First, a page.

26. ol Donny Trump

Image for article titled The 100 best, worst, and weirdest things we saw on the internet in the 2010s
Screenshot: @bronzehammer

Written in 2016 and relevant to this very day, writer, gamer, and Twitter menace Jesse Farrar’s (now-deleted) tweet is the decade’s most prophetic. [Randall Colburn]

27. Bee Movie sped up

The 2007 release Bee Movie has always been super weird. But then somebody had to cut it “20000x faster” and create a new cottage industry of Bee Movie memes—“The Bee Movie But Without Bees” and “The Bee Movie But Every Time They Say Bee We Explain The Deal With Bee Movie” are but two examples. There’s also the above clip, in which some wiseass sped up the audio every time the movie says the word “bee,” which is, as you might imagine, a lot. [Saloni Gajjar]

28. Comedy has a white male problem

The brilliance of this 2016 Medium post is what lies beyond its headline, which, to be clear, is purposely calibrated to ensure people click on it with foam dripping from their bared fangs. One of the best punchlines of the decade. [Randall Colburn]

29. Gamer Grandma is the opposite of #GamerGate

Gaming, a very good thing, is consumed by lots of bad things (gatekeepers and racists, mainly). It’s good to know, then, that gentle, amiable souls like 66-year old GrndPaGaming and 82-year old Grandma Shirl are out here providing an oasis of calm for weary gamers. Grandma Shirl, whose bread and butter is the open world of Skyrim, is an especially good follow, as she’ll often treat viewers to readings from one of the many fantastical tomes littered throughout Tamriel. [Randall Colburn]

30. “Pants On The Ground”

Next to Kelly Clarkson, the best thing American Idol gifted the world is “Pants On The Ground.” Performed by 62-year-old contestant Larry Platt, he dedicated his original song to those folks who wear the pants way too low. His accompanying dance instantly went viral, and the parodies and homages came fast and furious. Fans of The Office might agree that the song was likely the inspiration for Andy Bernard’s failed audition for America’s Next A Capella Sensation. [Saloni Gajjar]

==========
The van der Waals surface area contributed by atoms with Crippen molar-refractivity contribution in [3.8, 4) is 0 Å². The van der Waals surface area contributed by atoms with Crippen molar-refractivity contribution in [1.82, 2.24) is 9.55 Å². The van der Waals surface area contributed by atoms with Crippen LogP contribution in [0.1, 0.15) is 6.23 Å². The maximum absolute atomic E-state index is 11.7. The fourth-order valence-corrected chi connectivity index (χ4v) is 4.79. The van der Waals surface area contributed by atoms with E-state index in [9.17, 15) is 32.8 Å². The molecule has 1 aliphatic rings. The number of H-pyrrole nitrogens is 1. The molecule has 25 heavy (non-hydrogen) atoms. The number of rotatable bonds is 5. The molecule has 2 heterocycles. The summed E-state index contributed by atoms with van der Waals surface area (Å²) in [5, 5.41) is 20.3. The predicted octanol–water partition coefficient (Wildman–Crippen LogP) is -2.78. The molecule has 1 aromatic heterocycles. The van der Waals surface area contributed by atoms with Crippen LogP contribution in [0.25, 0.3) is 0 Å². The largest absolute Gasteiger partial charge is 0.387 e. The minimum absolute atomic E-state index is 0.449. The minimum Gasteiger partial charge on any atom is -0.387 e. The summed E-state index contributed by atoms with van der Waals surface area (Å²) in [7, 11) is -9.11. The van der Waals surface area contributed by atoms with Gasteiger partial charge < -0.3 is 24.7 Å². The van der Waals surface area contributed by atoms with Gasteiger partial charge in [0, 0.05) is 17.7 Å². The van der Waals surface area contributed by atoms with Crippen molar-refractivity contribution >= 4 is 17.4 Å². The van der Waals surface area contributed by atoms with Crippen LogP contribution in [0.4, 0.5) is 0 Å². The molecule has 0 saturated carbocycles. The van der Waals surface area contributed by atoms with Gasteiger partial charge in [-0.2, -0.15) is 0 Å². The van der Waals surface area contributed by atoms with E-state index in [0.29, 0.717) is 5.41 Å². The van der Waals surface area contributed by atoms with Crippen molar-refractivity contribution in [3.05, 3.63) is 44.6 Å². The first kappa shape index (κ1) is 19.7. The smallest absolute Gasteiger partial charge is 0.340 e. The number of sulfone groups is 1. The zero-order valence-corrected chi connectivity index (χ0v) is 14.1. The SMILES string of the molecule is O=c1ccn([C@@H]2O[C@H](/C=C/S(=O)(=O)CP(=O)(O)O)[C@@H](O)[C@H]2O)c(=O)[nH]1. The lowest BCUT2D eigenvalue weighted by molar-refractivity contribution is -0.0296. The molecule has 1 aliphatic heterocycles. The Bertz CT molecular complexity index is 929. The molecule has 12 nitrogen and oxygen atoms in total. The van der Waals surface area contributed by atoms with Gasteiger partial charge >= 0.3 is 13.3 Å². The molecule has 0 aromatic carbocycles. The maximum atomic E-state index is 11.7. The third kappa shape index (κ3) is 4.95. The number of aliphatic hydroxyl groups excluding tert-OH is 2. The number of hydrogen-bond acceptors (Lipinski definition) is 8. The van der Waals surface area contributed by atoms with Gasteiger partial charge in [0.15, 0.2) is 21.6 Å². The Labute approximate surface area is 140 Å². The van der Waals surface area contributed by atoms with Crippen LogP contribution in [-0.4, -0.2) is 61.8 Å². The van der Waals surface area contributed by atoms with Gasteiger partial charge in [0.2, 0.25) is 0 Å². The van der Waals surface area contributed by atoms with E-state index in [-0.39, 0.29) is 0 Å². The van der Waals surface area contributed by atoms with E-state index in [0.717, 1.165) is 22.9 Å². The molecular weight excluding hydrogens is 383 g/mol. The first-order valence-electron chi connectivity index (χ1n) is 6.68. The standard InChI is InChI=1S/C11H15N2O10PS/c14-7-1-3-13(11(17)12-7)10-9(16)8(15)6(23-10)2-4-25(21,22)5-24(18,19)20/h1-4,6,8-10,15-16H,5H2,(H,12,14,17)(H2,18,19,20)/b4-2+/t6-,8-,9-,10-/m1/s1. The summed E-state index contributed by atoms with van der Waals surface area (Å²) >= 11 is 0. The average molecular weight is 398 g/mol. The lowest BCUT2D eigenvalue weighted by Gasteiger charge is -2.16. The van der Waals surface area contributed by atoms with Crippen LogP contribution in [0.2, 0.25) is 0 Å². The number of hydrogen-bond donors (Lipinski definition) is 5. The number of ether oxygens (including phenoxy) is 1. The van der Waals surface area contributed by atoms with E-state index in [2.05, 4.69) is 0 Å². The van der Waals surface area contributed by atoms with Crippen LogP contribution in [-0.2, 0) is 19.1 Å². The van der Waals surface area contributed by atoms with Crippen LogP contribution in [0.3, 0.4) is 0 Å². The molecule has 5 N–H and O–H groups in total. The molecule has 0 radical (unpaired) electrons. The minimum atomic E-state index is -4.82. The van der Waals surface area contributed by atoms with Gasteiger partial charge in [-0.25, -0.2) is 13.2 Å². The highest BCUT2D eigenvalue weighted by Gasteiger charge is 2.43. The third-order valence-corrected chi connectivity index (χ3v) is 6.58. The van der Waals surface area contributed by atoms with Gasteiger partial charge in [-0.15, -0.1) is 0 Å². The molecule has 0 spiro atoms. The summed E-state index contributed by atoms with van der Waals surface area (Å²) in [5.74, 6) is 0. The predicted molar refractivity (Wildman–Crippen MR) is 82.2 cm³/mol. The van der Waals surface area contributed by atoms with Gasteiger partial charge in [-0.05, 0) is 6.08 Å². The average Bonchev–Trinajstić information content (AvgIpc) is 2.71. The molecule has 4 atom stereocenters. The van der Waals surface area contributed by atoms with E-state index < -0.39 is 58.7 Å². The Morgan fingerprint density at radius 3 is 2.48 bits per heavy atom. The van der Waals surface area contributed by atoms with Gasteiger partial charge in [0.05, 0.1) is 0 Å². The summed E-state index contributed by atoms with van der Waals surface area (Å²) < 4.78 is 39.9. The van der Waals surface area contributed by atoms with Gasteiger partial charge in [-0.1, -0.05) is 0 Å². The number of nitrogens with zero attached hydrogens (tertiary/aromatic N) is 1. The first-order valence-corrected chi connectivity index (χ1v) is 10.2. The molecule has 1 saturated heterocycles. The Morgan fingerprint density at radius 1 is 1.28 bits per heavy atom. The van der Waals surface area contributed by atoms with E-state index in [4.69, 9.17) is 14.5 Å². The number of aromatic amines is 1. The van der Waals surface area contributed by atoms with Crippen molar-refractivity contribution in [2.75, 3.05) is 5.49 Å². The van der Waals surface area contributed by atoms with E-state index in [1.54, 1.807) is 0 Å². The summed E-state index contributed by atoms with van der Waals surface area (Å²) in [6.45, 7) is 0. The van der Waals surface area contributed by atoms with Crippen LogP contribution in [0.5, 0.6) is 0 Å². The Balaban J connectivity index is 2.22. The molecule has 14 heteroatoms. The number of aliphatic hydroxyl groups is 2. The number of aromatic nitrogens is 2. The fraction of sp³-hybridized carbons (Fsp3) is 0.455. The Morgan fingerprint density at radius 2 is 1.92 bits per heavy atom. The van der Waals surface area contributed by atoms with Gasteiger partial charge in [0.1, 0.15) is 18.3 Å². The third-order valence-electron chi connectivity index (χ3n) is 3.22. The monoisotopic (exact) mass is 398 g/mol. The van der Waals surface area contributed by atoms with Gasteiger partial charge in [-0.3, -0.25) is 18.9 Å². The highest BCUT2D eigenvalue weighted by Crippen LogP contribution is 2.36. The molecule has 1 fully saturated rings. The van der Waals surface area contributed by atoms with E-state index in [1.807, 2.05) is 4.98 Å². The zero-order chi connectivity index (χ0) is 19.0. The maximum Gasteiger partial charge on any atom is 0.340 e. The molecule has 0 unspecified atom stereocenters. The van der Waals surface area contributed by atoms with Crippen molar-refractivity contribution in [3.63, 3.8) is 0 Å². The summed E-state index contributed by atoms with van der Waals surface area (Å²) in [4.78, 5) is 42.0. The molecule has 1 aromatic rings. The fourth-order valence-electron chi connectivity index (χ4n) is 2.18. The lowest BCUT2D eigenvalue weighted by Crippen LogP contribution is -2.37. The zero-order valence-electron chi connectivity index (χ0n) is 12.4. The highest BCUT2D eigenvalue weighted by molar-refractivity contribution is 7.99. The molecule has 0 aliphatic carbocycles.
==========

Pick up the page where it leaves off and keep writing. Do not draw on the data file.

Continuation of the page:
31. Prince tweets 2 u

In 2012, a few years after the Purple One claimed the internet was “completely over,” comedian and writer Jake Fogelnest channeled his inner purple one into a perfect parody Twitter account full of fake Prince tweets. Full of short statements on the topics of funk, mystery and produce easily read in Prince’s voice, it all kicked off with the initial promise: “i’m prince. i want 2 tweet 2 u. follow me in the purple afterglow.” [Kevin Cortez]

32. KFC follows 11 Herbs and Spice Girls on Twitter

Subtlety is a rarely prized quality in the world of online branded content. God bless KFC, then, for crafting the rare joke that you actually have to look for, instead of having it shouted down your throat by that hateful Wendy’s creature. Playing off one of its old slogans, the company’s official Twitter account follows exactly 11 guys named Herb, plus the Spice Girls. The joke is excellent; the restraint sublime. [William Hughes]

33. “A full-on double rainbow all the way across the sky!”

Forgive the hackneyed expression, but we must protect Yosemitebear62 at all costs. The YouTube user’s (real name: Paul Vasquez) joyful, wildly exuberant reaction to a beautiful (though not uncommon) quirk of nature is so pure, so totally lacking in cynicism, that it could induce a little second-hand embarrassment. But why be embarrassed? Sure, there’s something funny about the off-camera weeping, but it’s a good kind of ridiculous. “Double rainbow” is the double rainbow of viral videos. It’s so vivid! What does it mean?! [Allison Shoemaker]

34. The brands are tweeting about depression